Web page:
Myths and truths about covid-19 vaccines 4:21
. – Just over half of Americans not vaccinated against COVID-19 still believe that the vaccine is more dangerous than the coronavirus. This is so despite overwhelming evidence to the contrary, according to a new poll released Wednesday.
Unvaccinated adults still largely believe that the media has exaggerated the severity of the pandemic, and vaccinated adults are less likely to wear a mask in public, according to the ongoing survey by the Kaiser Family Foundation.
The health-focused nonprofit group surveyed 1,500 American adults between July 15 and July 27 for this chapter of their survey. They reported little change among those with the hardest attitudes about vaccination.
About 14% of those surveyed say they will “definitely not” get vaccinated, the same proportion as in December.
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Unvaccinated and the myths
“Among those who say they ‘definitely won’t’ get a vaccine, 75% say the news is exaggerated. The markedly different views of vaccinated and unvaccinated help explain the controversy in ongoing political debates about the mandates of the vaccines, “KFF said in its report.
Only 23% of adults who have not yet been vaccinated say they believe vaccines are very or extremely effective in preventing death, despite strong evidence that they are.
“A narrow majority (53%) of unvaccinated adults believe that the vaccine poses a greater risk to their health than COVID-19 itself,” Kaiser said. “In contrast, an overwhelming majority (88%) of vaccinated adults say that becoming infected with COVID-19 is a greater risk to their health than the vaccine.”
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“The increase in covid-19 cases and the news of the spread of the delta variant in the US has made some people say that they are more likely to wear a mask in public or avoid large gatherings. Although this is mainly due to vaccinated adults, “KFF said.
“Watching your friends get sick and local hospitals re-filling with covid patients can speed up (the vaccination process) and increase the number (of vaccinated),” KFF President and CEO Drew Altman said in a statement.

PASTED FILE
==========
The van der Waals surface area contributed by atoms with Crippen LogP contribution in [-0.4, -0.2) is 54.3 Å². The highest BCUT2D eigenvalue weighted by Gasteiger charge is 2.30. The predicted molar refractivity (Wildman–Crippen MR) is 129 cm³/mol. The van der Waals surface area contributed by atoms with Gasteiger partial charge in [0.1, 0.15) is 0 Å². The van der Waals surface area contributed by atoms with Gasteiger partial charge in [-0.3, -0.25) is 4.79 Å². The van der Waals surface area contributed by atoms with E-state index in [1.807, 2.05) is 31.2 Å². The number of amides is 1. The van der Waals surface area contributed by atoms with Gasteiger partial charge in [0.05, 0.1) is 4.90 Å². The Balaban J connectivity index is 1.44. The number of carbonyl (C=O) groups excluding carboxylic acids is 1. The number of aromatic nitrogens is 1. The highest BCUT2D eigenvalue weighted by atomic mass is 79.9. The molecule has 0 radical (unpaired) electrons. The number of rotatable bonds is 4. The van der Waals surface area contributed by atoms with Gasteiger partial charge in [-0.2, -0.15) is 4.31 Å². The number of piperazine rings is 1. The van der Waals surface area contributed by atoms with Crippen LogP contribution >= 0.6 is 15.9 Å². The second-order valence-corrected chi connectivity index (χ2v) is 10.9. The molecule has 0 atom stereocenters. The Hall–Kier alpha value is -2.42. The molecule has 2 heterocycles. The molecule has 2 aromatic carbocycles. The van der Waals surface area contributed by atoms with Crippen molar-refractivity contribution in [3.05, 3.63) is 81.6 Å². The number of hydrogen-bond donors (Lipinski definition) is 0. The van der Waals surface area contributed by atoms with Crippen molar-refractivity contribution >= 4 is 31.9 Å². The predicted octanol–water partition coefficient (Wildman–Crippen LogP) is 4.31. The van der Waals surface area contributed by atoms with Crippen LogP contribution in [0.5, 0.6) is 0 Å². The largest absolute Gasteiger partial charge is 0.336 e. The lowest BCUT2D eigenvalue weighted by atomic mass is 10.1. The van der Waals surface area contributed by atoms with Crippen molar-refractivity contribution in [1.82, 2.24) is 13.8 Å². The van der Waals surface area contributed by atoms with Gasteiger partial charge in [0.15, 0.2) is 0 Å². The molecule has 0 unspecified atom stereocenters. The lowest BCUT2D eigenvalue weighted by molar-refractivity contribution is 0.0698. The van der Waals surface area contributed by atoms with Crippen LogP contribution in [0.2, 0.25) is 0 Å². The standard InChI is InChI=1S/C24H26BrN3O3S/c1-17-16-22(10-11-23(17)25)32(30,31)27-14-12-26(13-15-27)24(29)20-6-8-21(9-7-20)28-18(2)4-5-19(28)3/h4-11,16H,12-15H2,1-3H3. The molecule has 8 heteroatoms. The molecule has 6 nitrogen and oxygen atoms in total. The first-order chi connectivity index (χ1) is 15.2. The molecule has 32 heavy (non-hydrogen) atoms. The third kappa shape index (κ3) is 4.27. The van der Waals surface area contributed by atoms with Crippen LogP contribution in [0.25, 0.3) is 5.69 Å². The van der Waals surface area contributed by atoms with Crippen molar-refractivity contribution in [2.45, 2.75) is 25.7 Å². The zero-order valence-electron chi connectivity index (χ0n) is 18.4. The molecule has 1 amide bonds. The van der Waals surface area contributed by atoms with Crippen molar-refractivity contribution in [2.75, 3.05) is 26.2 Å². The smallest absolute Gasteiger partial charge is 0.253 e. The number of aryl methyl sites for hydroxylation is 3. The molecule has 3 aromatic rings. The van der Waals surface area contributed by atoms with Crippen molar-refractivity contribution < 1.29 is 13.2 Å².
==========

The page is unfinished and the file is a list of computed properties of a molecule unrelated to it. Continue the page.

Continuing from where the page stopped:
The survey found that 57% of unvaccinated people said the media “generally exaggerated” the impact of the pandemic. Meanwhile, three-quarters of vaccinated adults said that the media “in general were right” (53%) or even “underestimated” its severity (24%).
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Among vaccinated adults, 53% say they wear a mask in grocery stores and other closed places, compared to 44% of unvaccinated adults.
“These differences are largely driven by unvaccinated Republicans. Most Republicans say they ‘never’ wear a mask in crowded places outside, at work or in a grocery store,” KFF said.
Immunizations, masks and federal regulations
A quarter of unvaccinated people, 8% of all adults, say they are likely to get vaccinated before the end of the year.
But 10% of adults who remain unvaccinated say they want to “wait and see” how the vaccine works for other people before getting vaccinated. Another 3% say they will be immunized “only if necessary.” But that’s down from June’s 6%.
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The survey found that people were divided on whether the federal government should recommend that employers require vaccinations among their employees. Half said the federal government should recommend that employers require staff to receive the COVID-19 vaccine unless they have a medical exception.
Three-quarters of Democrats support a vaccination order for federal employees, while two-thirds of Republicans oppose the idea.